Last week, borrowers were given even greater choice with a total of seven lenders cutting their fixed-rate mortgages by varying degrees.
The majors were able to lead the charge by issuing money into the wholesale market rather cheaply – the five-year swap rate is down to just over three per cent – which is the underlying dynamic here.
Another important factor to consider is the reluctance among Australian borrowers to fix their home loans.
This dates back to 1989, when fixed rates were first introduced into the Australian market; back then interest rates were in the high double digits.
Standard variable rates were up around 17 per cent when lenders introduced three-year fixed-rate alternatives at an attractive 15 per cent.
Unfortunately, those fixed rates didn’t look so good a year later when the economy started to recover and standard variable rates came down to 12 per cent.
Since then Australians have looked down upon fixed-rates with distrust.
AMP Capital chief economist Shane Oliver says the banks can be more competitive in their fixed-rate offerings knowing that not many people will switch.
“But it is great publicity advertising that their rates are now below five per cent,” Mr Oliver says.
“The reality is Australians like fixed rates as much as Americans like variable rates,” he says.
“The proportions are about the same – about 15 per cent of borrowing in Australia is fixed.”
History has a tendency to repeat itself, but then again, fixed rates have not been this low for some time.
CBA’s latest offering and Westpac’s matching product is the lowest five-year fixed rates in the history of each institution.
It will be interesting to see over the coming months whether the price is finally right to change our view on fixed-rate home loans.
In the meantime, there are greater implications for the Australian lending industry.
“The big picture story here is interest rates are at record lows – both variable rates and fixed rates – and that is supporting a housing boom that is ongoing in Australia,” HSBC Australian and New Zealand chief economist Paul Bloxham says.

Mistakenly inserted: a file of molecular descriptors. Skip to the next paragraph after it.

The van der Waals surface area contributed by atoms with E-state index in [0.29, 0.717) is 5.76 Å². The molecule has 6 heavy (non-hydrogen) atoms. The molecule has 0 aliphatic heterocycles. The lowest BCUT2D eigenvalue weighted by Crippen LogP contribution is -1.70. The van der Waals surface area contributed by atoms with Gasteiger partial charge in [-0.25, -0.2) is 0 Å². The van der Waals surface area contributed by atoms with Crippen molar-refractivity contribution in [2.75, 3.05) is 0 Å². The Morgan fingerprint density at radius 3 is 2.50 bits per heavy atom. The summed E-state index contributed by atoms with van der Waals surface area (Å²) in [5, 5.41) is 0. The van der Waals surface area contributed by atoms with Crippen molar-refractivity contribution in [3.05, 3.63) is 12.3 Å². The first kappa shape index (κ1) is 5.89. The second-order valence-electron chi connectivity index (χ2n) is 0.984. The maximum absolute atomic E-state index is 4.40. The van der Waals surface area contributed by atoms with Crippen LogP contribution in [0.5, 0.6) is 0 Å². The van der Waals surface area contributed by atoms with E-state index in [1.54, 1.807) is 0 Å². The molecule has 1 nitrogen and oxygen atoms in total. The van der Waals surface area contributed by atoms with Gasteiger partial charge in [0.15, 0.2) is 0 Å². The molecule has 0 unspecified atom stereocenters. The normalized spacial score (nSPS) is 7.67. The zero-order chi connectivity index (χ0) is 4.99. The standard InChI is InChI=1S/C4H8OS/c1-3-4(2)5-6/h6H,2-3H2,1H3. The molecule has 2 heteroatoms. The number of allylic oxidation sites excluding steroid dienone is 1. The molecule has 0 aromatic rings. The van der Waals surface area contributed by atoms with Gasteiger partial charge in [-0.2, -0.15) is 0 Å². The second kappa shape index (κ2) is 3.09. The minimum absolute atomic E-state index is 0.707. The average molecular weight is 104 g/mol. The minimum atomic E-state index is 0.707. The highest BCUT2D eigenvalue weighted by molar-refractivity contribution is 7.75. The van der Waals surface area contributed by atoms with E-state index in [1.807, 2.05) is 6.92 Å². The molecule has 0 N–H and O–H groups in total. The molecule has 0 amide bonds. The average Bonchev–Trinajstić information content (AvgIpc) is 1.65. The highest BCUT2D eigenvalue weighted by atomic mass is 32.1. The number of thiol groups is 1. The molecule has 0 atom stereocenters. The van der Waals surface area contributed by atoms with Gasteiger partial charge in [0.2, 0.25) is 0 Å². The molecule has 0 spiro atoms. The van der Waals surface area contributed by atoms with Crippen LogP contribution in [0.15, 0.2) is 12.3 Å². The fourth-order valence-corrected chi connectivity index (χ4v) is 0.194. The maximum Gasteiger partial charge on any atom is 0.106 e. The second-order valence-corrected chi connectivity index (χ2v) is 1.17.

“There was a brief pause in May which looks as though it might have been somewhat seasonal, but really house prices are still growing at very strong rates; at double digit rates nationally and in the strongest market, in Sydney, they are still running at rates close to 15 per cent, which is very strong house price growth,” Mr Bloxham says.
“The key question is whether the RBA will use other instruments other than the official cash rate,” he says.
In its latest minutes, the Reserve Bank makes no indication of further rate cuts – or rates rises – any time soon.
But we only need to look across the ditch to New Zealand to see how LVR caps have cooled the Kiwi housing market, or further afield to the UK where macro prudential tools are still being implemented to curb mortgage lending and the overheated London housing market.
“At the moment [the Reserve Bank] have made it clear that we haven’t got macro prudential tools here in Australia and that is not on the current working agenda,” Mr Bloxham says.
“We think that one of the reasons why the RBA won’t deliver any further interest rate cuts and why in fact they may have to lift interest rates in the first half of next year is that the housing market is continuing to boom,” he says.
APRA and the RBA have flagged the potential for the banks to hold more capital against their residential mortgages, an issue that was also highlighted in the Murray Inquiry’s interim report earlier this month.
But according to AMP Capital’s Shane Oliver, the likeliness of this happening is doubtful.
“I think the RBA sees the rise in house prices we have seen as a fairly normal response to low interest rates,” Mr Oliver says.
“If it continued at the current rate that would be a big problem,” he says. “But so far so good.”
As the rate debate rolls on, Australian borrowers continue to benefit from some of the cheapest mortgages on offer in decades.